The alternative is the use of informal care arrangements. Churches or other voluntary organizations might step in to run playschemes or lunch clubs, as they do over the summer holidays. However, this simply relocates the mixing of children into spaces that are not designed for them. It does not block the transmission of the virus and introduces a new set of health and safety risks. Individual neighbours, friends or grandparents might step in, much as they do now when there are occasional closure days. However, we are also trying to discourage inter-generational contacts as a way to protect older people. There is also a considerable difference between looking after children for an odd day or a few hours and sustaining this for weeks or months. Such ad hoc arrangements also bring their own risks. We have an elaborate system for screening people who work with children in order to exclude abusers. This does not apply to informal provisions. Would advocates of closure want to place children at greater risk from predators?

Do we want older children left to their own devices for long periods of time? Does any parent seriously imagine teenagers will all sit in their bedrooms Facetiming each other? Wouldn’t they just find other places to hang out together? What are the implications for low-level drug abuse, petty vandalism or teenage pregnancy rates? If we open alternative provisions for this age group, we are, again, simply relocating the mixing.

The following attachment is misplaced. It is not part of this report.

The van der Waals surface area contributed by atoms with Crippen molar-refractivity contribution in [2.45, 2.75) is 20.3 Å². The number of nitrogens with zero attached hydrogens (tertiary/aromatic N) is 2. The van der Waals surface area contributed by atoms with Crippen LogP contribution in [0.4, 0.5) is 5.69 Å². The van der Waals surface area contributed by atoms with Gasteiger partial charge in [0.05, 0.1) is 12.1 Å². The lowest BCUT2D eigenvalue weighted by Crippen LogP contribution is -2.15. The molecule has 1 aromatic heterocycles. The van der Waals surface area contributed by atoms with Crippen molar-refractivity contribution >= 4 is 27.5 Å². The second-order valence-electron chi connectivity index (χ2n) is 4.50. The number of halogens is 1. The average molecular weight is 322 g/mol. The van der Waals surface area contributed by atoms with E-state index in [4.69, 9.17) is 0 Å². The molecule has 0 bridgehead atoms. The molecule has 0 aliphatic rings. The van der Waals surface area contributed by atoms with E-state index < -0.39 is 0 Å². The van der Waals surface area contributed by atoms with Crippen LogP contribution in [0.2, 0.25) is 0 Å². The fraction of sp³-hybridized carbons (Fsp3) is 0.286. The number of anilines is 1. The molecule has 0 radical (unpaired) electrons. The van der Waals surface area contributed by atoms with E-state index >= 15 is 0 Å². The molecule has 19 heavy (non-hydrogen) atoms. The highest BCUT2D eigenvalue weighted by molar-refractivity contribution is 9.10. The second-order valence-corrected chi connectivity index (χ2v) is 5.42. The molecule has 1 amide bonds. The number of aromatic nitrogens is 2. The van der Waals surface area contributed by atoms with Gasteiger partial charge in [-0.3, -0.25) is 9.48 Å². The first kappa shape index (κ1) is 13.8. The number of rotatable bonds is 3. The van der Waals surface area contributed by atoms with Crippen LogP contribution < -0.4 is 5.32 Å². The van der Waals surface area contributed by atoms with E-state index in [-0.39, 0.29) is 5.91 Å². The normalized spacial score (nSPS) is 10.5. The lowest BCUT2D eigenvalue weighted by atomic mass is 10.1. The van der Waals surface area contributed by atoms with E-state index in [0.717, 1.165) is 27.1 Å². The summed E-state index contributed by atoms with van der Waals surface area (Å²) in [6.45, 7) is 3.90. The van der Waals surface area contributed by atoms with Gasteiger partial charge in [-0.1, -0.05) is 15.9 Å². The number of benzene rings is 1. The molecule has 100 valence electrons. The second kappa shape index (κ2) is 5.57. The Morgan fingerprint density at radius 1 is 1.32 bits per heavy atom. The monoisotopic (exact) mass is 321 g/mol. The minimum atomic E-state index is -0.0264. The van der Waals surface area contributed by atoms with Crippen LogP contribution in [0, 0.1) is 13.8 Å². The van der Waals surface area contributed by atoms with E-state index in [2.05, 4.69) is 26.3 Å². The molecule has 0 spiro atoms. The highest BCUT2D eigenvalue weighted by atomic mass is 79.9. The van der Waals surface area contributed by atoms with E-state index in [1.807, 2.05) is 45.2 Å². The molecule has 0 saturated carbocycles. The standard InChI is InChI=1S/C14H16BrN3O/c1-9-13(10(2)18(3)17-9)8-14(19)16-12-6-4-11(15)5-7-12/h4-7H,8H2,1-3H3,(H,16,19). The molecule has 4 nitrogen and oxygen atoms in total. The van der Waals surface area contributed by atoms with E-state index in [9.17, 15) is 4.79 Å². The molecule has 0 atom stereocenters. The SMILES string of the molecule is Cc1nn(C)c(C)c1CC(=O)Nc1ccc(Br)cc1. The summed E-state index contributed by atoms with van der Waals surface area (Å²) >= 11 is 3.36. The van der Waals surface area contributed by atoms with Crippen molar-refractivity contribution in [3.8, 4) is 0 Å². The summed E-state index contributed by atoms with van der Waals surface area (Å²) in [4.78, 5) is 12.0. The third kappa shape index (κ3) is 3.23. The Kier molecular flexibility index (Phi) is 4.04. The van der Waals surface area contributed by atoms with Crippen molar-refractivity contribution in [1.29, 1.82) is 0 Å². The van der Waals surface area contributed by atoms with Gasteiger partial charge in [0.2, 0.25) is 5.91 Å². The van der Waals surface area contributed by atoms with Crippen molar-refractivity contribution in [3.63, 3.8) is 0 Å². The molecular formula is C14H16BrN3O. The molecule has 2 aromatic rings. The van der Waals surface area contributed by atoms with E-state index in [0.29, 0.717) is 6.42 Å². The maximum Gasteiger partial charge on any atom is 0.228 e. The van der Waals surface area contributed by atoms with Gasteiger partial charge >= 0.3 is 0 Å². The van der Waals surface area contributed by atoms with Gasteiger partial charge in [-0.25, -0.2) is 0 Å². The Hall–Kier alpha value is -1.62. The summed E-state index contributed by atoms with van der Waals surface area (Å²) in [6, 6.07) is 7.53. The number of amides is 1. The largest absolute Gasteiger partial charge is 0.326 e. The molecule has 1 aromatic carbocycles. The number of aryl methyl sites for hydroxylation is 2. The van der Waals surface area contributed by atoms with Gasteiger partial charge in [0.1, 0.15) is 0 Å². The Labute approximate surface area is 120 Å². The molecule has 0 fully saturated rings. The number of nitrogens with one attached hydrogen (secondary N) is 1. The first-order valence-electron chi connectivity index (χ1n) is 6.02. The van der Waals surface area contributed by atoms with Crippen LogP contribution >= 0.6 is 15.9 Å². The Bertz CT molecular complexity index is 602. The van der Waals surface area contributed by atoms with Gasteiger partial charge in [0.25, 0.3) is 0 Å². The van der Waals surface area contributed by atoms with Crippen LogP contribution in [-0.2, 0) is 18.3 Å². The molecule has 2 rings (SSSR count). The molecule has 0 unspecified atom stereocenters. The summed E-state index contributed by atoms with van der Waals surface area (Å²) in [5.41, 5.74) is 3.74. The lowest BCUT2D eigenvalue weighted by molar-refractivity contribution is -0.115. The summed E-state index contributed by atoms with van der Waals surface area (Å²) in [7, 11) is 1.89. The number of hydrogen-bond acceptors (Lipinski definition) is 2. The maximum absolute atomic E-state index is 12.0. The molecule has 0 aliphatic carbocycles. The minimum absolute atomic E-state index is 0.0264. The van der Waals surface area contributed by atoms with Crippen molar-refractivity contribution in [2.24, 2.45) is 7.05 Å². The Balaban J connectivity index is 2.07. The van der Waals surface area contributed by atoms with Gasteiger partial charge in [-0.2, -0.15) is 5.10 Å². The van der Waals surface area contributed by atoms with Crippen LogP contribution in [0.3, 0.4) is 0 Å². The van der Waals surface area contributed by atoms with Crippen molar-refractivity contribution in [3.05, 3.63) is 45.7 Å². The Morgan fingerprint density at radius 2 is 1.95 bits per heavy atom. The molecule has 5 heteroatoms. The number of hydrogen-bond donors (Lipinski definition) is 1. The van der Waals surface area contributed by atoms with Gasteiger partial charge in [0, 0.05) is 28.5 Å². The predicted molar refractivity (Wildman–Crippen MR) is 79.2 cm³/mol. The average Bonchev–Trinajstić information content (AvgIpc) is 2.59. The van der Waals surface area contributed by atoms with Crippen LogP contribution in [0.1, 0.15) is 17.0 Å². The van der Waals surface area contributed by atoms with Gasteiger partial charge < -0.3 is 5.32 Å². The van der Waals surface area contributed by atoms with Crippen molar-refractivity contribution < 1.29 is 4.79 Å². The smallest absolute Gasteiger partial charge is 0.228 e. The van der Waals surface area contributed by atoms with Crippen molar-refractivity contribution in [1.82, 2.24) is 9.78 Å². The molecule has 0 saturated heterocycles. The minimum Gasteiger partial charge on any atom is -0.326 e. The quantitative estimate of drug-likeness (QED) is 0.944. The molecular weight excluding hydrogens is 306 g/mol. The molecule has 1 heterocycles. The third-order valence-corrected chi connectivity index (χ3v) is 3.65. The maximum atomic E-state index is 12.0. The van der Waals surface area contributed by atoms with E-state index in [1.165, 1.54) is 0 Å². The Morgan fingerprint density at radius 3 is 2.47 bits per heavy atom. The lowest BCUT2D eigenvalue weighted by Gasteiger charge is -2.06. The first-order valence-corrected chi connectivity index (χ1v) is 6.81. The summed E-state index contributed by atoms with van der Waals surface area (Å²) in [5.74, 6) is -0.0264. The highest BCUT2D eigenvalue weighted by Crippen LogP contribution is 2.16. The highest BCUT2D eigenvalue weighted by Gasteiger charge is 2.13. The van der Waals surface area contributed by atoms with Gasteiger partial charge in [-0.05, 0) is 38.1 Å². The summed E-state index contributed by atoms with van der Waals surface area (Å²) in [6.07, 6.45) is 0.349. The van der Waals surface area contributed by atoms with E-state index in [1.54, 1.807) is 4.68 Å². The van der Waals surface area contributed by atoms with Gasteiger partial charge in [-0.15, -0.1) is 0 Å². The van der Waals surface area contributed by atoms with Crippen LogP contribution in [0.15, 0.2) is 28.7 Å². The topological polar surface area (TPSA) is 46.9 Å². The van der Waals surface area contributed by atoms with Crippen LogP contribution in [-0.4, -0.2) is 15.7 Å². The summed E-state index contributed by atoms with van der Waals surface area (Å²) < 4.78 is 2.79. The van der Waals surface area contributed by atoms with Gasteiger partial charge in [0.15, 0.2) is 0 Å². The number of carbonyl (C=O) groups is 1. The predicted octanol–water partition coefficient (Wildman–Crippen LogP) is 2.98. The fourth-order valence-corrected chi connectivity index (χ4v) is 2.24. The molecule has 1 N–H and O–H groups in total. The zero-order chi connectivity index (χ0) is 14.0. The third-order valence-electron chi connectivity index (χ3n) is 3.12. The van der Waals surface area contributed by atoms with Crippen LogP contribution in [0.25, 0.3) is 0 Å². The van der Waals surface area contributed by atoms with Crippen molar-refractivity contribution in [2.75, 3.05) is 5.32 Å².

Schools should only close if they cannot safely care for their pupils or students. If the rate of staff sickness calls this into question, then retired teachers, trainees, or community volunteers could be brought in. Even if they had not recently been screened, their involvement with children would be visible and under professional supervision and leadership. School environments are designed for the protection of children as well as their education. More innovation is needed here rather than simply dumping the problem of child care on other parts of society.

While schools like to think they are purely concerned with education, they are also the nation’s childminding service. In a pandemic emergency, this is a critically important role. Staying open is the biggest contribution they can make to helping us all get through the crisis.

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Robert Dingwall

Robert Dingwall is a professor of sociology at Nottingham Trent University. He also serves as a consulting sociologist, providing research and advisory services particularly in relation to organizational strategy, public engagement and knowledge transfer. He is co-editor of the SAGE Handbook of Research Management.